Reductionism vs Holism
- Argues that all behaviours can be reduced down to their simpler constituent parts
- Works on the scientifc assumption that complex phenomena should be explained by the simplest principles possible.
- E.g. Explaining complex human behaviour in terms of inherited genes or classical/operant conditioning
- Argues that behaviours cannot be explained in terms of the components that make them up.
- Should be explained via their interaction with one another to provide a complete picture
Strengths and Weaknesses - Reductionsim vs Holism
+ Breaking down the components makes things easier to test
+ Scientific Approach: If one component is isolated and others are controlled than the study is more objective and scientific.
- May lead to incomplete conclusions. Holism provides different levels of explanation providing a more realistic understanding of human behaviour.
- Methodological Reductionism: Laboratory experiment where IV is isolated can lack ecological validity.
- Behaviour is more meaningful when studied in a social context as a number of variables interact with one another.
Determinism vs Free-Will
- That all behaviour results from either internal or external factors
- Suggests we have little control/free will over our behaviour but are controlled by factors i.e. biology, unconscious forces, learning by association and reinforcements.
- Suggests that individuals cannot be held morally responsible for their actions
- Possible to explain present behaviour and predict future behaviour. This is a valid scientific view because science rests on the idea of cause and effect and predictability.
- Human behaviour can be chosen at our own free will.
- We actively decide what we wish to do.
Strengths and Weaknesses - Determinism vs Free-Wil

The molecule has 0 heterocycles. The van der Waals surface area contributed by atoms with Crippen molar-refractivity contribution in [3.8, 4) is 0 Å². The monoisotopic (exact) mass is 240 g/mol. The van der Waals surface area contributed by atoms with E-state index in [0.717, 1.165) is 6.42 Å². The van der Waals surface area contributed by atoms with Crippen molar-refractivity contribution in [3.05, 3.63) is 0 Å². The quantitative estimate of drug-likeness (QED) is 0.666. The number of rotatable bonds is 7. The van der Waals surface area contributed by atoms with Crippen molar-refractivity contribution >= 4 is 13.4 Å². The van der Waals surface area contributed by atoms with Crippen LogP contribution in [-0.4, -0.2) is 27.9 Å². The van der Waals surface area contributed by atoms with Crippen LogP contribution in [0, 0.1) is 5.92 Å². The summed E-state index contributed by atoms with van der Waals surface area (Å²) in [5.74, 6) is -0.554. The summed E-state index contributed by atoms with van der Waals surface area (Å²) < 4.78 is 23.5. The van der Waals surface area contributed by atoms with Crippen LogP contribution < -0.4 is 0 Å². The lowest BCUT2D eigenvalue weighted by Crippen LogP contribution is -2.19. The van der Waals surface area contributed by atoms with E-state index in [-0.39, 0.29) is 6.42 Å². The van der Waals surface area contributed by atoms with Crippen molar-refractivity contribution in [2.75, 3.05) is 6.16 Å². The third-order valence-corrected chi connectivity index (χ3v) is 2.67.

+ It has a scientific basis and is usually studied objectively.
+ Emphasis on cause and effect allows for deterministic explanations to be more understandable and predictable.
+ Predictabilty is useful as it could be worthwhile in trying to change things (e.g. education systems or child rearing practices). This could have positive effects.
- Often reductionist. Determinism can never fully explain behaviour as it is far too complex.
- Could be considered unethical as it can lead to labelling.
- The scientific nature could result in low ecological validity.
- Lab experiments are often used which could lead to demand characteristics
Nature vs Nurture
- Refers to the part of us that is innate (inherited and genetically determined)
- Refers to all the influences after birth. i.e learning and experience.
- The idea that particular behaviours are acquired through experience
Strengths and Weaknesses - Nature vs Nurture
+ It can help us identify behaviours that are inherited and learned. As well as their relative contribution.
+ Ethical consideration: It is valuable to discover that some beahviours are due to nature and not to the role of parents or environment. This may avoid blame.
- It is simplistic to divide explanations into either nature or nurture, as the two often combine in complex ways to influence behaviuor.
- Discovering that a particular behaviour (e.g IQ) is inherited, may lead us to assume other behaviours are also inherited and fail to consider the effects of the environment.
E.g If Governments take a Nature approach they may not bother improving the school experience to help students fulfill their genetic potential.
- Refers to the tendency of people to view the world from their own cultural group or social group.
- Can lead to cultural bias in that people may overestimate the importance/normality of those in their cultural group (In-Group) and underestimating or negatively judging people from other cultural groups. (Out-Group). This may lead to values in one group being accepted, though values from another group are regarded as different.
- Due to this bias, psychologists might design research or draw conclusions in a way that makes sense or applies to their own cultural group or reflects a particular cultural background.
- One way to overcome ethnocentric bias (cultural bias) is to undertake cross-cultrual research - where we compare groups of people who have been brought up in different cultures.